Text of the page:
One of my earliest projects after taking up my post in Copenhagen has been the editing of the academic monograph series: Copenhagen International Seminar. It is dedicated to the publication in English of works, which open new lines of research, related to biblical studies, particularly undertaken by younger scholars of various scholarly traditions. I am pleased, with this series, that we have been able to support a number of first publications. We have also been able to bring some of the richness of Danish and Scandinavian scholarship to an international audience. We have also been able to publish a significant number of scholars, who are not themselves theologians—but anthropologists, archaeologists, historians, classicists and literary critics—and have brought some of their insights into biblical studies. In 2011, the CIS series expanded with the sub-series, Changing Perspectives. These publications of volumes are oriented towards the changes in perspective which have come about in the field of Old Testament studies over the past half-century and are dedicated to reflecting on the history of scholarship. I have tried to define the series as involving the re-publication of collected articles, which have either themselves changed perspectives within the field of Old Testament studies or which have significantly changed the perspective of their author.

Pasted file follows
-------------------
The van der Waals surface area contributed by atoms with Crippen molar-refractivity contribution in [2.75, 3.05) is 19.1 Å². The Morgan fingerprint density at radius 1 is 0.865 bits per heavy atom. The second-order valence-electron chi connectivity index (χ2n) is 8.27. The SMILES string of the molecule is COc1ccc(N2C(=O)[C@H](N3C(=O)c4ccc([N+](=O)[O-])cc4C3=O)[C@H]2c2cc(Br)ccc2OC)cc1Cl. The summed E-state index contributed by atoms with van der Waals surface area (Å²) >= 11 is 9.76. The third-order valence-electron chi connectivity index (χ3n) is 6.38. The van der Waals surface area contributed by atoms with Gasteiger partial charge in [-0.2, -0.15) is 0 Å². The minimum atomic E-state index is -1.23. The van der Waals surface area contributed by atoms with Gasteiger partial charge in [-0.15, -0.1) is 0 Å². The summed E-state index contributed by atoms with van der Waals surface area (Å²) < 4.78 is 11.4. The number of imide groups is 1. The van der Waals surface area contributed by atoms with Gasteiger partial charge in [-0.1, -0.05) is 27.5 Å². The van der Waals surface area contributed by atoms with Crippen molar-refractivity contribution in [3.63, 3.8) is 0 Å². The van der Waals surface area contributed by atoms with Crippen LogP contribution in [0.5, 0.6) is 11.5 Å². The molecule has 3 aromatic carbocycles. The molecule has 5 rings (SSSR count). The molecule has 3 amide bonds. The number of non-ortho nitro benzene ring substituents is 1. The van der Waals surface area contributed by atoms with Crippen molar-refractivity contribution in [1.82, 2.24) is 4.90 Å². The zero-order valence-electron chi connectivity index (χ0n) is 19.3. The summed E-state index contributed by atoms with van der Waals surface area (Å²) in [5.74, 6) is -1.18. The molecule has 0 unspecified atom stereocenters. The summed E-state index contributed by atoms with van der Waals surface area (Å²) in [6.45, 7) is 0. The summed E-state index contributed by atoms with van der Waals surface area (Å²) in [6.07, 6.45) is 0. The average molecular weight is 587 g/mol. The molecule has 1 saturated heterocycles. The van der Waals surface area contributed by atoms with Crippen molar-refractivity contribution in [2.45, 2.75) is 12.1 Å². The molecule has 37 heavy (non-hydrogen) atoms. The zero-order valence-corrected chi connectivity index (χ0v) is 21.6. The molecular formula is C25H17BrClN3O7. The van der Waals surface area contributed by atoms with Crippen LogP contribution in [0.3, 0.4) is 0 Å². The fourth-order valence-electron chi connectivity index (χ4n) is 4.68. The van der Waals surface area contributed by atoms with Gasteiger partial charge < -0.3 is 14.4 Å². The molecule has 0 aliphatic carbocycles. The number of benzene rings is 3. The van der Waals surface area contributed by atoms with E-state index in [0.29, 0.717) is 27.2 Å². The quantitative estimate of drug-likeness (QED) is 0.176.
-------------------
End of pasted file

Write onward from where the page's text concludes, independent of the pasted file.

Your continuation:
I need to discuss one final development in my scholarship, which directly developed from the openness and integrity, which I learned to cherish so deeply while at Temple. In 1995, my notorious 1992 book, Early History, was pirated by a Beirut publisher, translated into Arabic and published. Because of this publication, I soon became engaged in mediating the changes which were developing in biblical studies and archaeology by giving and publishing a considerable number of lectures and articles in the Middle East: in Beirut, Damascus, Amman, Aleppo, Riyadh, Abu Dhabi, Ramallah and Jerusalem. This continued my engagement in Palestinian issues, which had first begun with my work on the projects of the Tübinger Atlas and Toponomie Palestinienne. It now took on more contemporary and more politically explicit implications. How grateful I have been for my discussions with Isma’il! What I had once argued so passionately for in my Historicity of 1974 and Early History of 1992—a history of Palestine, independent of the Bible’s ethnocentric allegories—now had an engaged audience, which demanded a response with all of the integrity I could muster. In the years which have followed, personal relationships have gradually formed a commitment to an, as yet, unfinished project. The translator and publisher of many of my books into Arabic, Ziad Mouna of Cadmus Publishing, the great medieval and literary scholar and founder of East-West Nexus, Salma Khadra Jayyusi, who once planned with me and hosted a conference of (primarily) western scholars on ancient Jerusalem and edited its results with me, and Basem Ra’ad, the former dean of al-Quds University, have convinced me of the need for writing an ancient History of Palestine for all Palestinians23, dedicated to the cultural heritage of the whole of Palestine’s indigenous population, who, today, are Samaritans, Jews, Christians, Muslims and Druze: all with roots in Palestine’s ancient past. It is a suitable project, I think, for a TUDOR alumnus.